A vulnerability in Apple M-series chips could expose encryption keys and harm performance — and the flaw is ‘unpatchable’

Apple M-series chips concept image showing Apple M1 branding on a GPU circuit board.
(Image credit: Getty Images)

A vulnerability etched into the design of Apple M-series chips has been uncovered by researchers which could allow attackers to extract encryption secret keys when performing cryptographic operations.

Six academic researchers at institutions across the US authored a paper outlining a vulnerability they dubbed ‘GoFetch’, which leaks cryptographic data from the CPU cache that hackers can use to piece together a cryptographic key.

“GoFetch is a microarchitectural side-channel attack that can extract secret keys from constant-time cryptographic implementations via data memory-dependent prefetchers (DMPs).” stated a blog published by the authors.

GoFetch relies on exploiting a relatively new microarchitectural design feature only found on Apple M-series chips and Intel’s Raptor Lake microarchitecture intended to reduce memory-access latency – a common CPU bottleneck.

DMPs proactively load data into the CPU cache before it is directly required, helping to reduce latency between the main memory and CPU.

This technology is vulnerable to cache side-channel attacks which “observe the side effects of the victim program’s secret-dependent accesses to the processor cache”, according to the paper.

During the prefetching process, the DMP must make a series of predictions on what data will be required, based on previous access patterns, and attackers can exploit this side channel to steal information.

A popular workaround neutralizing this threat is constant-time programming, which standardizes the execution time for operations regardless of the size of the input by ensuring the data has no secret-dependent memory accesses.

The new paper from Chen et al. demonstrates how DMPs often compromise the security of constant-time programming by mixing up memory content with pointer values that are used to direct the DMP to load other data. 

“We show that even if a victim correctly separates data from addresses by following the constant-time paradigm, the DMP will generate secret-dependent memory access on the victim's behalf, resulting in variable-time code susceptible to our key-extraction attacks:”, Chen et al explained.

Applications using the GoFetch attack can manipulate data to look like a pointer value, which the DMP treats as an address and brings the data from this location into the cache, which is then visible and leaked over cache side channels.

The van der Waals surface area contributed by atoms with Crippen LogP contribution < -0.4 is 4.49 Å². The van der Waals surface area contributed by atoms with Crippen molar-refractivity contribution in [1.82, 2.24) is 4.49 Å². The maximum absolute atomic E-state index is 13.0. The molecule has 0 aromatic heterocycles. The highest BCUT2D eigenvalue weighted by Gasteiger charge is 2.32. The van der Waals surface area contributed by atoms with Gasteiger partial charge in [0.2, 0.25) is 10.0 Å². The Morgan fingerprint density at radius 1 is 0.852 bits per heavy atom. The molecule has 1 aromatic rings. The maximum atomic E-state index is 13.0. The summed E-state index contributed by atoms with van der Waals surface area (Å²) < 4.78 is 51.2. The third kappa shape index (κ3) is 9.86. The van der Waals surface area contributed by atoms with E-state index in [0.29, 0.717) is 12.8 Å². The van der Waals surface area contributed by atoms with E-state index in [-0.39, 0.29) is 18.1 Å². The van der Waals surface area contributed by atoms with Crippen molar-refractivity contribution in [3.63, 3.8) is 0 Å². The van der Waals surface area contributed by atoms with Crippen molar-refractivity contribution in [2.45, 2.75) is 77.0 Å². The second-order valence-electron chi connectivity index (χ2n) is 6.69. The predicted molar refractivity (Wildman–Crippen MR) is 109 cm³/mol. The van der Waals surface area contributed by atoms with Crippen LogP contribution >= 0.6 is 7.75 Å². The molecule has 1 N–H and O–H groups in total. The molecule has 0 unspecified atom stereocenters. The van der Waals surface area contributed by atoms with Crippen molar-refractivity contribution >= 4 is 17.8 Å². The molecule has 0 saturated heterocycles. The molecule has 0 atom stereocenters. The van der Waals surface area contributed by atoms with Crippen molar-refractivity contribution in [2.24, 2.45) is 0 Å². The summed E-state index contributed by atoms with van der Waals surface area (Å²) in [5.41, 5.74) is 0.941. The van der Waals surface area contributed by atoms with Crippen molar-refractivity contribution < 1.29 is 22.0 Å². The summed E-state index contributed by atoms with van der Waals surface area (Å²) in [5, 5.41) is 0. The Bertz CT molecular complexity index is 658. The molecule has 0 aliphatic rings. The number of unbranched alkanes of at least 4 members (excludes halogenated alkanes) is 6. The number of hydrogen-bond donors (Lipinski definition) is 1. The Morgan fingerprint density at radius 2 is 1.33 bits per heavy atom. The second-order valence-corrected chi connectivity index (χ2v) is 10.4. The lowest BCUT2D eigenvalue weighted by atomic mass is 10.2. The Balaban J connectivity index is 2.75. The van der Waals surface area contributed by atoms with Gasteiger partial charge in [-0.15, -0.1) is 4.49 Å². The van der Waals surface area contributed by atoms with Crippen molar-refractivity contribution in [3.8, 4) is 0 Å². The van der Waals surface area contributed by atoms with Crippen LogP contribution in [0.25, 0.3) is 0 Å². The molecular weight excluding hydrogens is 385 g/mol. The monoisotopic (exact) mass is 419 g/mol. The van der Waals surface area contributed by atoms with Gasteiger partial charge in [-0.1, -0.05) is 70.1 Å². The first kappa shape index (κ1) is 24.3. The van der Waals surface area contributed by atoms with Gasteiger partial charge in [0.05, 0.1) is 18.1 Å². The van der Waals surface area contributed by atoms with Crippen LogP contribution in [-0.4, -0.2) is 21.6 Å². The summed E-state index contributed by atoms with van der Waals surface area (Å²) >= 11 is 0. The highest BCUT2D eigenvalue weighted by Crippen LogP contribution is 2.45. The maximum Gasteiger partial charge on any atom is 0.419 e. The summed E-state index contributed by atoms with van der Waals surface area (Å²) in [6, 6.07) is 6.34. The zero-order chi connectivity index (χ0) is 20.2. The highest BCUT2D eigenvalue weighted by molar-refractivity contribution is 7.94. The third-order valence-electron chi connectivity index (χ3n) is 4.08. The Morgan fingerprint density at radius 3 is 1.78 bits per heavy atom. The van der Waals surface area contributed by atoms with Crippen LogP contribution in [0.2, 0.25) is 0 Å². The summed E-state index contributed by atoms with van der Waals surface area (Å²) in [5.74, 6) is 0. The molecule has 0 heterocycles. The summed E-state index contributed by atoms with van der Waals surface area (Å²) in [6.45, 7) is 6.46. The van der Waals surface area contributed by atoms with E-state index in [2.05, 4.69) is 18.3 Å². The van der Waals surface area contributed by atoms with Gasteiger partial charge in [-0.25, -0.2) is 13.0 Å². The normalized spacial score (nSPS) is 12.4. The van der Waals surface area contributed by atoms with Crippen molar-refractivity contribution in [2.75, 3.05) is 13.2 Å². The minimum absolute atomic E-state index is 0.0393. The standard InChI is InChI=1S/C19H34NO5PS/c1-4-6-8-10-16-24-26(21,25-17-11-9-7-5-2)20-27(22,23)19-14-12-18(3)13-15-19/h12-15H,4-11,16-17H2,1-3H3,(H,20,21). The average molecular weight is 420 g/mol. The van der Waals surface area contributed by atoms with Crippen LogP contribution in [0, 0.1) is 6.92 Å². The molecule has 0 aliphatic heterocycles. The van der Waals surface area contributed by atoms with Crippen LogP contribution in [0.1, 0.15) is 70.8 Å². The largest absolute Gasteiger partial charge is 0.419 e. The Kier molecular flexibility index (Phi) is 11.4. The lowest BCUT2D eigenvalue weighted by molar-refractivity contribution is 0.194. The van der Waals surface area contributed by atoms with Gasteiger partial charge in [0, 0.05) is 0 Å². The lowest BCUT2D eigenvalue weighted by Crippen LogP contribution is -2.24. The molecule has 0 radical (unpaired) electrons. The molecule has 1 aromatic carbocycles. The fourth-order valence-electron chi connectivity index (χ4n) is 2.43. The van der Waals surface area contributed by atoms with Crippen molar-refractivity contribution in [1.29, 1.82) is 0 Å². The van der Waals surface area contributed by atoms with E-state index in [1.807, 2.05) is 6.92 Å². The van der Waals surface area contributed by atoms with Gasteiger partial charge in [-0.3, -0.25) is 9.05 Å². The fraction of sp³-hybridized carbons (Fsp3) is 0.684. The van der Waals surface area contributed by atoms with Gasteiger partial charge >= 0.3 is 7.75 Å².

The vulnerability can be exploited when the cryptographic operation being targeted is running on the same CPU cluster as the malicious application.

The authors stated they will release proof-of-concept code demonstrating GoFetch’s attack path soon.

Flaw in Apple M-series chips is ‘unpatchable’

This vulnerability cannot be patched directly as it stems from the microarchitectural design of the silicon itself, the paper stated.

Notably, Intel’s Raptor Lake CPU architecture doesn’t share this vulnerability with its M-series counterparts, despite sharing the same prefetcher as Apple’s chips.


This shows that the vulnerability can be addressed by altering the silicon, but this will only be available for future Apple M-series architectures, where the CPU architecture will need to be redesigned.

As a result, current M-series chips exposed to the vulnerability cannot be patched in the silicon, and businesses using these devices can only try to mitigate the potential damage a successful exploit could incur using third-party software.

But integrating extra layers of protection into third-party cryptographic software will take a significant toll on encryption and decryption performance, leaving developers with a difficult choice between efficiency and security.

At the time of writing, Apple has not published any release dates for an official fix.

Solomon Klappholz
Staff Writer

Solomon Klappholz is a Staff Writer at ITPro. He has experience writing about the technologies that facilitate industrial manufacturing which led to him developing a particular interest in IT regulation, industrial infrastructure applications, and machine learning.